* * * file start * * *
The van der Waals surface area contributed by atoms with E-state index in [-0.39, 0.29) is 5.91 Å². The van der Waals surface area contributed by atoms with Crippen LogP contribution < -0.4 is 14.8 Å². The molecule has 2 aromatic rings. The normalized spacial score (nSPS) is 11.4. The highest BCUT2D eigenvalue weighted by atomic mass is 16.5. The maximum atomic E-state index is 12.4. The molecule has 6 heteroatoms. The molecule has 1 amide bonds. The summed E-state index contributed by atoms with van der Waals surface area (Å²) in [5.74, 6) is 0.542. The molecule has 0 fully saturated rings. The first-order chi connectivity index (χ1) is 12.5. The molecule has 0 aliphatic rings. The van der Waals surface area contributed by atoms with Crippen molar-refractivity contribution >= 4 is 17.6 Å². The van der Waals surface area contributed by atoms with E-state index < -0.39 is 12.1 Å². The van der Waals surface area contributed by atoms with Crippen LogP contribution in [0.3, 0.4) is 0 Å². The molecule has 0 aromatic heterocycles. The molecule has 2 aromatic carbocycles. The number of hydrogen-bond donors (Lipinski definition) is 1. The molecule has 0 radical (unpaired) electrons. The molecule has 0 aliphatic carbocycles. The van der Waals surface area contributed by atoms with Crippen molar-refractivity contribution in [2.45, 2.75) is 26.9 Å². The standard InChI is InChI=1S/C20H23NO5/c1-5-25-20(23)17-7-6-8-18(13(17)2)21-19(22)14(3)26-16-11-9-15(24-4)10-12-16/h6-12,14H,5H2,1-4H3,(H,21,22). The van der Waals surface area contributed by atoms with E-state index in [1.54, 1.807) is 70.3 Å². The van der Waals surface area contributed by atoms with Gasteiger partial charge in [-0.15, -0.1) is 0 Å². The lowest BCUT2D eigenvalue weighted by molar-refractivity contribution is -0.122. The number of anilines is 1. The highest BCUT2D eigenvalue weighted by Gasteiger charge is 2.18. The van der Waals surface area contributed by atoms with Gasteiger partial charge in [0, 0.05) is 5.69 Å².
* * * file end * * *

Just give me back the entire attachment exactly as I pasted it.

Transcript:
The van der Waals surface area contributed by atoms with E-state index in [-0.39, 0.29) is 5.91 Å². The van der Waals surface area contributed by atoms with Crippen LogP contribution < -0.4 is 14.8 Å². The molecule has 2 aromatic rings. The normalized spacial score (nSPS) is 11.4. The highest BCUT2D eigenvalue weighted by atomic mass is 16.5. The maximum atomic E-state index is 12.4. The molecule has 6 heteroatoms. The molecule has 1 amide bonds. The summed E-state index contributed by atoms with van der Waals surface area (Å²) in [5.74, 6) is 0.542. The molecule has 0 fully saturated rings. The first-order chi connectivity index (χ1) is 12.5. The molecule has 0 aliphatic rings. The van der Waals surface area contributed by atoms with Crippen molar-refractivity contribution >= 4 is 17.6 Å². The van der Waals surface area contributed by atoms with E-state index < -0.39 is 12.1 Å². The van der Waals surface area contributed by atoms with Crippen LogP contribution in [0.3, 0.4) is 0 Å². The molecule has 0 aromatic heterocycles. The molecule has 2 aromatic carbocycles. The number of hydrogen-bond donors (Lipinski definition) is 1. The molecule has 0 radical (unpaired) electrons. The molecule has 0 aliphatic carbocycles. The van der Waals surface area contributed by atoms with Crippen molar-refractivity contribution in [2.45, 2.75) is 26.9 Å². The standard InChI is InChI=1S/C20H23NO5/c1-5-25-20(23)17-7-6-8-18(13(17)2)21-19(22)14(3)26-16-11-9-15(24-4)10-12-16/h6-12,14H,5H2,1-4H3,(H,21,22). The van der Waals surface area contributed by atoms with E-state index in [1.54, 1.807) is 70.3 Å². The van der Waals surface area contributed by atoms with Gasteiger partial charge in [-0.15, -0.1) is 0 Å². The lowest BCUT2D eigenvalue weighted by molar-refractivity contribution is -0.122. The number of anilines is 1. The highest BCUT2D eigenvalue weighted by Gasteiger charge is 2.18. The van der Waals surface area contributed by atoms with Gasteiger partial charge in [0, 0.05) is 5.69 Å².